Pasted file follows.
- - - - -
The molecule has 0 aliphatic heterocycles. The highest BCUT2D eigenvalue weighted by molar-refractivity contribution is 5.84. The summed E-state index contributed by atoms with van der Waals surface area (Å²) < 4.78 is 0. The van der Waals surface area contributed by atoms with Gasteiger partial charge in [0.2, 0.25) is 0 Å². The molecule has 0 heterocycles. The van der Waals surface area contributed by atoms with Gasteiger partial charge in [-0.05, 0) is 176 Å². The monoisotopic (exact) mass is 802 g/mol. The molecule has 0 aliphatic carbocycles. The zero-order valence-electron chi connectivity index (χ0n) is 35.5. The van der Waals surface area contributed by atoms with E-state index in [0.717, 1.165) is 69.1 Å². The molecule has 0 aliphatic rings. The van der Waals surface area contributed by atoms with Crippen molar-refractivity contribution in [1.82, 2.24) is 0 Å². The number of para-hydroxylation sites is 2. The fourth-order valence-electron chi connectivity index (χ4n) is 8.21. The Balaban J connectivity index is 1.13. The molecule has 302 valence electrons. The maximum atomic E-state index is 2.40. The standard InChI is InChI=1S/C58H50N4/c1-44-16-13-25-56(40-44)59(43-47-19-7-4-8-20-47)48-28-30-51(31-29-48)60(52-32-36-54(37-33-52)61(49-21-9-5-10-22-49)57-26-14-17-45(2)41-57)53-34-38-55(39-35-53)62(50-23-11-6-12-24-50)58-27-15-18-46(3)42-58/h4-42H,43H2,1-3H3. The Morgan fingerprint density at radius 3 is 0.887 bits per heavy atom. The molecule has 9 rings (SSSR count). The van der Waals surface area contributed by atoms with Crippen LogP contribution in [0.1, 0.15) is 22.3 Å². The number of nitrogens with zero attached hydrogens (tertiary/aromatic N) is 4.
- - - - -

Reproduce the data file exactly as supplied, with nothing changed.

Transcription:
The molecule has 0 aliphatic heterocycles. The highest BCUT2D eigenvalue weighted by molar-refractivity contribution is 5.84. The summed E-state index contributed by atoms with van der Waals surface area (Å²) < 4.78 is 0. The van der Waals surface area contributed by atoms with Gasteiger partial charge in [0.2, 0.25) is 0 Å². The molecule has 0 heterocycles. The van der Waals surface area contributed by atoms with Gasteiger partial charge in [-0.05, 0) is 176 Å². The monoisotopic (exact) mass is 802 g/mol. The molecule has 0 aliphatic carbocycles. The zero-order valence-electron chi connectivity index (χ0n) is 35.5. The van der Waals surface area contributed by atoms with E-state index in [0.717, 1.165) is 69.1 Å². The molecule has 0 aliphatic rings. The van der Waals surface area contributed by atoms with Crippen molar-refractivity contribution in [1.82, 2.24) is 0 Å². The number of para-hydroxylation sites is 2. The fourth-order valence-electron chi connectivity index (χ4n) is 8.21. The Balaban J connectivity index is 1.13. The molecule has 302 valence electrons. The maximum atomic E-state index is 2.40. The standard InChI is InChI=1S/C58H50N4/c1-44-16-13-25-56(40-44)59(43-47-19-7-4-8-20-47)48-28-30-51(31-29-48)60(52-32-36-54(37-33-52)61(49-21-9-5-10-22-49)57-26-14-17-45(2)41-57)53-34-38-55(39-35-53)62(50-23-11-6-12-24-50)58-27-15-18-46(3)42-58/h4-42H,43H2,1-3H3. The Morgan fingerprint density at radius 3 is 0.887 bits per heavy atom. The molecule has 9 rings (SSSR count). The van der Waals surface area contributed by atoms with Crippen LogP contribution in [0.1, 0.15) is 22.3 Å². The number of nitrogens with zero attached hydrogens (tertiary/aromatic N) is 4.